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Independents' Day

Analysis: Can GPs allow their patients' data to be shared?

Lawyer Hazel Grant describes how to navigate the conflicting legal obligations on practices with regards to sharing of patient data.

The penalties for sharing data under the Data Protection Act (DPA) are severe. If GPs are held to breach the DPA the Information Commissioner can enforce, by issuing enforcement orders (similar to a court order requiring certain actions) or undertakings (under which GPs would agree to certain actions).  Alternatively the Information Commissioner can issue fines of up to £500,000 for serious breaches of the DPA. 

But under the DPA, there is an exemption for the provision of information required by other legislation. The provisions in the Health and Social Care Act (HSCA) that require GPs to share patient data will be relying on this exemption to say that GPs and others must provide information to the Health and Social Care Information Centre, despite their obligations under the DPA. 

The exemption in the DPA is a limited one and only applies to the extent that the obligation in the DPA is inconsistent with the Health and Social Care Act (HSCA). So this will mean that GPs will first need to look at the HSCA requirements and then tailor their DPA compliance to meet the HSCA obligations. In effect, the HaSCA obligations overrule some of the DPA obligations.

Nevertheless, GPs have an obligation under the Data Protection Act (DPA) to notify patients of the new sharing arrangement and the DPA is not clear on whether opt in or opt out consent is required, and in fact there could be an argument that, under the DPA, patient consent is not required, as the GPs are required by a legal obligation to provide the information.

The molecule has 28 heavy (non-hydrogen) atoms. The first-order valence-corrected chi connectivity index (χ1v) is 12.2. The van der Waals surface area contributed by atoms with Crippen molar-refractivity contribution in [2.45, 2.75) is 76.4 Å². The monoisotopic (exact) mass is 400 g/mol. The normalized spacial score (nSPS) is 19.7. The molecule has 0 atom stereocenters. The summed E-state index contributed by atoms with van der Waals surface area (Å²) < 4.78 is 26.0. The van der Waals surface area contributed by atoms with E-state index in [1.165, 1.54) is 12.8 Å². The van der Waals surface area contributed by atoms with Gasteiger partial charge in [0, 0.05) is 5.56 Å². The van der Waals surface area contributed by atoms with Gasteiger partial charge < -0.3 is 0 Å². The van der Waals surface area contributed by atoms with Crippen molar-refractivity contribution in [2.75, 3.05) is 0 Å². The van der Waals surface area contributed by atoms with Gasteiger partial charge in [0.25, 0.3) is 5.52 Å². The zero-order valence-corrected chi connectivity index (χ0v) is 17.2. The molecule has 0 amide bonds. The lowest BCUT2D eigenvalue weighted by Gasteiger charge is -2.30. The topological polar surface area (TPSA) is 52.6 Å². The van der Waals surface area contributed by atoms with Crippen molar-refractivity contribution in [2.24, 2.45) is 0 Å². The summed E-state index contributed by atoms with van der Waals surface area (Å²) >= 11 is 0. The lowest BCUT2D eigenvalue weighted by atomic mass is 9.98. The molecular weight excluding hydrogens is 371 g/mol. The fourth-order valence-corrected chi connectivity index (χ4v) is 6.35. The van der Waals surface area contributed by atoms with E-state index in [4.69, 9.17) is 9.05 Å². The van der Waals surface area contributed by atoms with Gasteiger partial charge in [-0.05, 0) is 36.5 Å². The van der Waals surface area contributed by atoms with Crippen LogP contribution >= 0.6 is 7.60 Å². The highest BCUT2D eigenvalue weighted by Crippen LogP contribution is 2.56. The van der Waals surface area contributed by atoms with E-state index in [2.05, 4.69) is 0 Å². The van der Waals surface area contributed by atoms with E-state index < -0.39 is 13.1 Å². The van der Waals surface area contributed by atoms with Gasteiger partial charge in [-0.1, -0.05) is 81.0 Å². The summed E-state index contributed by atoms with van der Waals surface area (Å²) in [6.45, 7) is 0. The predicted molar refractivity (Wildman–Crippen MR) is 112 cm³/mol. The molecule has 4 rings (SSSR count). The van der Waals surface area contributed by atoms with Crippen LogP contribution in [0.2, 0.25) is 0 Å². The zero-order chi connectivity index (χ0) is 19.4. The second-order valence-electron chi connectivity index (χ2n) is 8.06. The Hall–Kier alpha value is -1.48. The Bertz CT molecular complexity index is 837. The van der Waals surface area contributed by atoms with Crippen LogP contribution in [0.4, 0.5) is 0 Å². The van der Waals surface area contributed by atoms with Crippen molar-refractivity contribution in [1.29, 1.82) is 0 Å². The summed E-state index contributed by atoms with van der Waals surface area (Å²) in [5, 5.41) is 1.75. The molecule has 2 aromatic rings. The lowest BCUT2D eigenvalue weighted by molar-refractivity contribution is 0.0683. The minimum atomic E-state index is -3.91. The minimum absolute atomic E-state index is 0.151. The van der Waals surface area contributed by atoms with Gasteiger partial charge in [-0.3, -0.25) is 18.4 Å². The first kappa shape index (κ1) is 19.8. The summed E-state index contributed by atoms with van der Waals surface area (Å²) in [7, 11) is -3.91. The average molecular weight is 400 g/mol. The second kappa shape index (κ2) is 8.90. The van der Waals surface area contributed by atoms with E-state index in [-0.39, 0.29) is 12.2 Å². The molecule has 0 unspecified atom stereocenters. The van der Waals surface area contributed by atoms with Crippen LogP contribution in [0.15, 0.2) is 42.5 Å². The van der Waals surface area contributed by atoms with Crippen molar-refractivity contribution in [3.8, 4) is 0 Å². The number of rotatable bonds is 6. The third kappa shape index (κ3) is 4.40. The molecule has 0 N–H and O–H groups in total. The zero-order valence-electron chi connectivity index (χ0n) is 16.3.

Although this might be a legal argument, the health secretary gave a commitment that patient preferences would be respected in this situation, therefore there is a practice of gaining opt out consent.

In the present situation, given the sensitivity of the information and the confusion, it seems unlikely that the Information Commissioner would carry out any enforcement without some clear guidance on how he sees compliance under the DPA in the light of the new HSCA obligations. 

Hazel Grant is an IT lawyer, specialising in IT procurements and information law at Bristows law firm

Readers' comments (6)

  • Can't we just put a stop to this by saying a collective no?
    Come on BMA stop being so slack!

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  • Clear as mud then.

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  • Drachula

    So, who has access to this info? Who knows about your dark secrets? Is anyone going to tell their GP anything? Will I have to have 2 sets of notes for everyone? The benign set and the real, useful one? Will the police be demanding access to find out who are the drunks? Will insurers and employers be able to find out about all about us? Big Brother really is watching.

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  • Many conflicting opinions. Having spent three hours reading the guidance (pages and pages of links) I am not able to reassure patients that their confidential data will not be shared outside the NHS, nor where it will go even within the NHS. As a practice we think the only responsible action is to opt all patients out and have an opt in system when ALL patients have an informed choice.
    Each of the doctors, nurses, practice manager, admin and reception staff have opted out. Applying the 'friends and family test' how can we then not opt all our patients out until they choose to opt in?

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  • What is this information going to be used for ?
    A lot of records may not be totally up to date - ? The validity of information .
    More funds spent in a fruitless manner me thinks

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  • Sharing clinical data is fine, but that must not require my NHS number, my date of birth or my postcode, that amounts to raping a patients private life.

    There is a very big difference between sharing clinical data and sharing personal data .. whatever happens, I have no faith in the NHS and if they told me my own name, i would need to go and check that out, they simply cannot be trusted!

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